This week, I began my second clinical rotation. It’s at a large hospital, and I’m working in acute care. It’s a much faster pace and a more stressful environment than my first rotation. I’ve learned how to apply clinical judgment in the last seven weeks, but now I’m facing cases that are a lot more medically complex than most of the ones I’ve seen. It’s daunting, and while I haven’t completed an assessment on my own yet, I’m wondering if I have the critical thinking skills to do it.
I’m glancing back to that night with Reed and reminding myself that discouragement and self-doubt can be much bigger obstacles than lack of knowledge or practice. I’m keeping in mind that every single dietitian goes through this experience; my current preceptors did it, too. I have to imagine that no one feels prepared, or able, at the start. Interns do their best, and preceptors are there to guide, support and teach them along the way.
At my last rotation, one of my preceptors noted that I was still hesitant to address labs in my assessments. She was right: I still had the feeling that I wasn’t ready for the more medical parts of dietetic practice, interpreting bloodwork included. “Take a crack at it,” she said. She wasn’t being flip; she went on to explain that she’d correct me and explain my mistakes if necessary. But she wanted me to try.
She wanted this, I know, because it was her job to help me become more confident. And confidence, at least in these types of settings, isn’t a have or a have not. It’s acquired through practice, through trying and sometimes failing and then trying some more. My preceptor gave me the same push that Reed gave me five years ago.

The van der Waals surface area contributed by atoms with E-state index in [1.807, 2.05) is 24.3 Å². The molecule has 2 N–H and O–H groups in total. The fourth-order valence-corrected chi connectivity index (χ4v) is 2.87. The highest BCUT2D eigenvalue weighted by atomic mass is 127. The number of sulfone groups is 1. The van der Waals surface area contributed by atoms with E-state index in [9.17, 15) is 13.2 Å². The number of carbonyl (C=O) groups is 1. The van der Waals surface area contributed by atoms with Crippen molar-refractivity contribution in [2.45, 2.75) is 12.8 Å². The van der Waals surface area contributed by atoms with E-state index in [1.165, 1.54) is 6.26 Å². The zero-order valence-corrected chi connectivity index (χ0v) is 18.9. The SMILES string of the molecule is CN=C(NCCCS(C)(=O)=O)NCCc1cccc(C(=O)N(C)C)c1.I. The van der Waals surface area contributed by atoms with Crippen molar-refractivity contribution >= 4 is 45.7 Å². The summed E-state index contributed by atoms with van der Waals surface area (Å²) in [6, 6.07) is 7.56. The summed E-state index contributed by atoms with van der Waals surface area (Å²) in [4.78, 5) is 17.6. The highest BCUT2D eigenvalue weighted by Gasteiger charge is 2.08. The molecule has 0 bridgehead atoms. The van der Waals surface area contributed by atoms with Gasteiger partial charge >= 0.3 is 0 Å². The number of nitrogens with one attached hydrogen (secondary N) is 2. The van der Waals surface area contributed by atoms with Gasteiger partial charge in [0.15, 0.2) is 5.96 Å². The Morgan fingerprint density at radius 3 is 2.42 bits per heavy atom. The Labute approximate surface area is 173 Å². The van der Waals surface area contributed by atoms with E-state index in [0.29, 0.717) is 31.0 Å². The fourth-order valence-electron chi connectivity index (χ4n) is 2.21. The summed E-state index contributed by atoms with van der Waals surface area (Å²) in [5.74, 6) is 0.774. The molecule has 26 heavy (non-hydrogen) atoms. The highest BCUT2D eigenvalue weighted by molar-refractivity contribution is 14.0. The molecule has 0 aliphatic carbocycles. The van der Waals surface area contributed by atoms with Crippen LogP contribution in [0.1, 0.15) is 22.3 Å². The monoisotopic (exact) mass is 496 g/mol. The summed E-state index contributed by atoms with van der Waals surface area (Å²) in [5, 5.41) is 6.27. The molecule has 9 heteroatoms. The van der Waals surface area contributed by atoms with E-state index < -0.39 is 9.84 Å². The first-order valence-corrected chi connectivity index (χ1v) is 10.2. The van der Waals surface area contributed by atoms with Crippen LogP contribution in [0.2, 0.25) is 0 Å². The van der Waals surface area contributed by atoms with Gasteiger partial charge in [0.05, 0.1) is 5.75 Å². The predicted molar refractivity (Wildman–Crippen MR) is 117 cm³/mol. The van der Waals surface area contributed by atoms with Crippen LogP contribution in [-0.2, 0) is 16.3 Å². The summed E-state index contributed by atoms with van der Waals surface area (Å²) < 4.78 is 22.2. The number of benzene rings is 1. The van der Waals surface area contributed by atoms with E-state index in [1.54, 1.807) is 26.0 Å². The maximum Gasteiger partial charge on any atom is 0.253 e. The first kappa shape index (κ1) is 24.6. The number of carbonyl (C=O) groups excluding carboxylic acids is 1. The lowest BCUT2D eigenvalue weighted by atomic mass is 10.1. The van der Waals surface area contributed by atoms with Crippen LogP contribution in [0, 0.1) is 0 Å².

Today, at the start of week 2, I’m giving myself that push. I don’t expect to wield perfect clinical judgment this week, but I’ll challenge myself to keep trying. That same, excellent preceptor at my last rotation said to me at the beginning, “what we’re really looking for is growth.” Growth I can handle; growth I can do.
Wishing you all a great Sunday, and a good start to the week. I’ve got a cozy new soup recipe headed your way in a couple days. For now, here are some links I’ve been enjoying.
Has anyone else started collecting Thanksgiving recipes yet? This vegan pot pie is going on my list!
I love the idea of a mole pasta, and this particular one looks so cozy and filling. Bonus points for plant protein from black beans.
Finally, a stunning dessert: vegan black sesame chocolate cake with matcha cream cheese frosting. I’m not a huge matcha person, but this would be a welcome way to enjoy it 😉
1. I enjoyed this touching essay by a pediatrician, published in the New York Times, about wearing a hijab around family to help mask the side effects of chemotherapy.
2. An interesting new study, conducted by a doctoral candidate in the UK, associates vegan diet with improved mental and physical health for Type 2 Diabetes patients.
4. Amanda Mull’s hard-hitting, insightful perspective on the language and branding of new health/nutrition apps, home testing kits, and other technologies. Her take, which I think is compelling, is that the emphasis that these technologies place on “optimization” echoes and potentially reinforces the perfectionism and rule-bound thinking seen in eating disorders.
5. I’m not a mother, but having had my own brushes with mental illness, I’m really grateful to Alissa Ambrose for this essay on post-partum depression.